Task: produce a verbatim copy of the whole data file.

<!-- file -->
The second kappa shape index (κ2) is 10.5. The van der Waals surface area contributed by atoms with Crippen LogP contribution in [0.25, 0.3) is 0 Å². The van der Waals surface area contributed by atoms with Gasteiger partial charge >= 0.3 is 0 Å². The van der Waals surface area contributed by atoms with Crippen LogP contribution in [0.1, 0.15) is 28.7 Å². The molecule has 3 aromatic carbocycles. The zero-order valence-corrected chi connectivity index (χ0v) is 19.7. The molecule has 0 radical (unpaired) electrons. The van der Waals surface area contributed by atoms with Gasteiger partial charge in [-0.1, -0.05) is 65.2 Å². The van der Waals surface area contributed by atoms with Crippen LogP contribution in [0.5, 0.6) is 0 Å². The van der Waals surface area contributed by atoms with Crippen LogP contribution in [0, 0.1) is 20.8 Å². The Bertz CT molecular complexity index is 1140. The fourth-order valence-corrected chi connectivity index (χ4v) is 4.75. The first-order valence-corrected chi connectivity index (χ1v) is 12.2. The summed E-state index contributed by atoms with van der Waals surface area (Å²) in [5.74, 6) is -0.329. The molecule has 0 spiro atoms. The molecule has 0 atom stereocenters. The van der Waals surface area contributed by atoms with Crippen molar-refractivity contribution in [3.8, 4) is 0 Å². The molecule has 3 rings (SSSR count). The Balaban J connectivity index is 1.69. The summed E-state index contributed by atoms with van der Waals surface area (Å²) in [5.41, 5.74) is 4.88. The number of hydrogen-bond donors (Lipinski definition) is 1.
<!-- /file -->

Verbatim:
The second kappa shape index (κ2) is 10.5. The van der Waals surface area contributed by atoms with Crippen LogP contribution in [0.25, 0.3) is 0 Å². The van der Waals surface area contributed by atoms with Gasteiger partial charge >= 0.3 is 0 Å². The van der Waals surface area contributed by atoms with Crippen LogP contribution in [0.1, 0.15) is 28.7 Å². The molecule has 3 aromatic carbocycles. The zero-order valence-corrected chi connectivity index (χ0v) is 19.7. The molecule has 0 radical (unpaired) electrons. The van der Waals surface area contributed by atoms with Gasteiger partial charge in [-0.1, -0.05) is 65.2 Å². The van der Waals surface area contributed by atoms with Crippen LogP contribution in [0.5, 0.6) is 0 Å². The van der Waals surface area contributed by atoms with Crippen LogP contribution in [0, 0.1) is 20.8 Å². The Bertz CT molecular complexity index is 1140. The fourth-order valence-corrected chi connectivity index (χ4v) is 4.75. The first-order valence-corrected chi connectivity index (χ1v) is 12.2. The summed E-state index contributed by atoms with van der Waals surface area (Å²) in [5.74, 6) is -0.329. The molecule has 0 spiro atoms. The molecule has 0 atom stereocenters. The van der Waals surface area contributed by atoms with Crippen molar-refractivity contribution in [3.8, 4) is 0 Å². The molecule has 3 rings (SSSR count). The Balaban J connectivity index is 1.69. The summed E-state index contributed by atoms with van der Waals surface area (Å²) in [5.41, 5.74) is 4.88. The number of hydrogen-bond donors (Lipinski definition) is 1.